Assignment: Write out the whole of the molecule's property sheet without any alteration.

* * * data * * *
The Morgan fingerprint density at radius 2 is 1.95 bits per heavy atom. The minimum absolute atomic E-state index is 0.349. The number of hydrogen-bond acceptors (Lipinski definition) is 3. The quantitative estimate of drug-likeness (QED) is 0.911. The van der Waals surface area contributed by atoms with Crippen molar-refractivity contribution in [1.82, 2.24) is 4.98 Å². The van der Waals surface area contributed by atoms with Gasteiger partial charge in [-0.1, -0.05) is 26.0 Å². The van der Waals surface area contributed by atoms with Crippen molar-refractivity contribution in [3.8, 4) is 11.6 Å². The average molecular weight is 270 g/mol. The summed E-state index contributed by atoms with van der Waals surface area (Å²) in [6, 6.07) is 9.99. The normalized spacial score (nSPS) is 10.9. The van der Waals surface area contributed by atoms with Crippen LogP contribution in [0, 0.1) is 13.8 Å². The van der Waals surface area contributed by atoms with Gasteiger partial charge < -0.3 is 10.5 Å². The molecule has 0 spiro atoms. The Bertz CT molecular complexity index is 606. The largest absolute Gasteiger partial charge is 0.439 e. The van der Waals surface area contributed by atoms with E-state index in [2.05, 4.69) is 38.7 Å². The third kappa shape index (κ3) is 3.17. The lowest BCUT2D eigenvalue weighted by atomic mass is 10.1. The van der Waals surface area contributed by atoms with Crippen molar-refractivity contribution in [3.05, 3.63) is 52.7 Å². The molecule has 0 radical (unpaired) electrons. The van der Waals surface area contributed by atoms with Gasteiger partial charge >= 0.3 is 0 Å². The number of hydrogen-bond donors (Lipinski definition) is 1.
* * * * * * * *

The Morgan fingerprint density at radius 2 is 1.95 bits per heavy atom. The minimum absolute atomic E-state index is 0.349. The number of hydrogen-bond acceptors (Lipinski definition) is 3. The quantitative estimate of drug-likeness (QED) is 0.911. The van der Waals surface area contributed by atoms with Crippen molar-refractivity contribution in [1.82, 2.24) is 4.98 Å². The van der Waals surface area contributed by atoms with Gasteiger partial charge in [-0.1, -0.05) is 26.0 Å². The van der Waals surface area contributed by atoms with Crippen molar-refractivity contribution in [3.8, 4) is 11.6 Å². The average molecular weight is 270 g/mol. The summed E-state index contributed by atoms with van der Waals surface area (Å²) in [6, 6.07) is 9.99. The normalized spacial score (nSPS) is 10.9. The van der Waals surface area contributed by atoms with Crippen LogP contribution in [0, 0.1) is 13.8 Å². The van der Waals surface area contributed by atoms with Gasteiger partial charge < -0.3 is 10.5 Å². The molecule has 0 spiro atoms. The Bertz CT molecular complexity index is 606. The largest absolute Gasteiger partial charge is 0.439 e. The van der Waals surface area contributed by atoms with E-state index in [2.05, 4.69) is 38.7 Å². The third kappa shape index (κ3) is 3.17. The lowest BCUT2D eigenvalue weighted by atomic mass is 10.1. The van der Waals surface area contributed by atoms with Crippen molar-refractivity contribution in [3.05, 3.63) is 52.7 Å². The molecule has 0 radical (unpaired) electrons. The van der Waals surface area contributed by atoms with Gasteiger partial charge >= 0.3 is 0 Å². The number of hydrogen-bond donors (Lipinski definition) is 1.